Nicotine works on the part of the brain that evokes feelings of pleasure (dopamine) and alertness (norepinephrine). When you smoke, you feel calmed, vigilant, aroused, and, temporarily, able to take control. But once the feelings subside after 40 minutes, you nervously reach for another cigarette.
This is the reason why the stress levels of smokers are actually higher: they are constantly racing to keep their stress levels down. When there is no nicotine available, nicotine withdrawal actually triggers off feelings of depression, which is why so many who try to quit smoking go back to it.
Women are more sensitive to the effects of nicotine. Those who give up after smoking for 30, 40 years feel like a best friend has died when they give it up.
More ominously, data from the US shows that one in three smokers have underlying depression.
Nicotine is a self-administered anti-depressant. An over-the-counter mental health support provided by cigarette companies.
Where To Find Help
Because the ritual, the lifestyle, the habit and individual perception of the cigarette differs so widely among smokers, there is no way to expect every smoker to stop just because they know the risks.
A smoker can only quit when he or she feels ready to. He or she has to be able to last seven days on the withdrawal symptoms, more days may be needed for some people.
At the moment, the newly-available oral tablet called Zyban (www.Zyban.com) has been shown to be a better method for quitting than the nicotine patch.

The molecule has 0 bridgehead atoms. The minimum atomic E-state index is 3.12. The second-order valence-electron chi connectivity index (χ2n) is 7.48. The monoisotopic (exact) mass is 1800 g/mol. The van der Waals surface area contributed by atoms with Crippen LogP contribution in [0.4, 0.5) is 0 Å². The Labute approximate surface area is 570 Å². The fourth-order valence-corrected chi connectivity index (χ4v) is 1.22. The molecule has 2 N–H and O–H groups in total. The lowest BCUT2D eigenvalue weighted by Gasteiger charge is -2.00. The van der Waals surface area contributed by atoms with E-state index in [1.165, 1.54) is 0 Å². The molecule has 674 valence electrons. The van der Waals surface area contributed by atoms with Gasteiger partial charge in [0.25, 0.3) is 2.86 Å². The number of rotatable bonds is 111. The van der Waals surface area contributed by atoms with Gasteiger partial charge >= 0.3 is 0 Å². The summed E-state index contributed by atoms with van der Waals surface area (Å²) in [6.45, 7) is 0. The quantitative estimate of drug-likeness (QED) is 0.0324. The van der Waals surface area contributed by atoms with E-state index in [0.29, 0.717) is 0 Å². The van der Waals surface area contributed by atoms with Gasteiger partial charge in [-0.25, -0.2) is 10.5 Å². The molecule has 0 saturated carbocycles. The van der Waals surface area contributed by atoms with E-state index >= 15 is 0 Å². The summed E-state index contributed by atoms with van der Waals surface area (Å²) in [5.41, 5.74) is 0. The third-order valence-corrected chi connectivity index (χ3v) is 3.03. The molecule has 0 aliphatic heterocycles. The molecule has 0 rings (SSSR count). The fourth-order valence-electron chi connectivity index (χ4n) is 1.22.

While the rationale of the patch is to supply nicotine while allowing smokers to learn alternative coping skills, Zyban works by targeting the pleasure effects of nicotine in the brain. As an anti-depressant, Zyban eliminates the need for nicotine as a crutch for feelings of anxiety and of being 'down.'
Women Smoker Beware!
Women are not harder to treat, but have a greater tendency to relapse.
For women smoking is a way to control the way they feel. This is unlike the case for men, who smoke because their friends do.
It is no wonder the nicotine patch works less well for women than for men, because it does not help her to deal with depressive symptoms once it is removed.
Women need to work on achieving their priorities, whether that be personal health, the health of their family, or the health of their unborn baby. She also advises giving women coping skills to help her cope with stress. For example, women should not try to stop smoking a week before their periods.
So, be good to yourself. Get ready to quit. Save the money you spend smoking and take control of your life.
Invest your cigarette money in a sense of well-being, like a holiday at the Maldives after you quit for one year.
It's a far better deal than worrying about how to get medical attention for that hacking cough later in life. And the best time to do this is during the best years of your life.
- Joe S. McIlhaney Jr., MD and Susan Nethery, 1001 Healthcare Questions Women Ask (3rd Ed), Baker Books, 1998.
- "Stop The Urge, Stop Smoking - Essential Smoking Cessation Skills For Healthcare Professionals," Glaxo-Wellcome Singapore, April 2000.
- National Health Survey 1998, Ministry of Health, Singapore
Date reviewed: 16 September 2004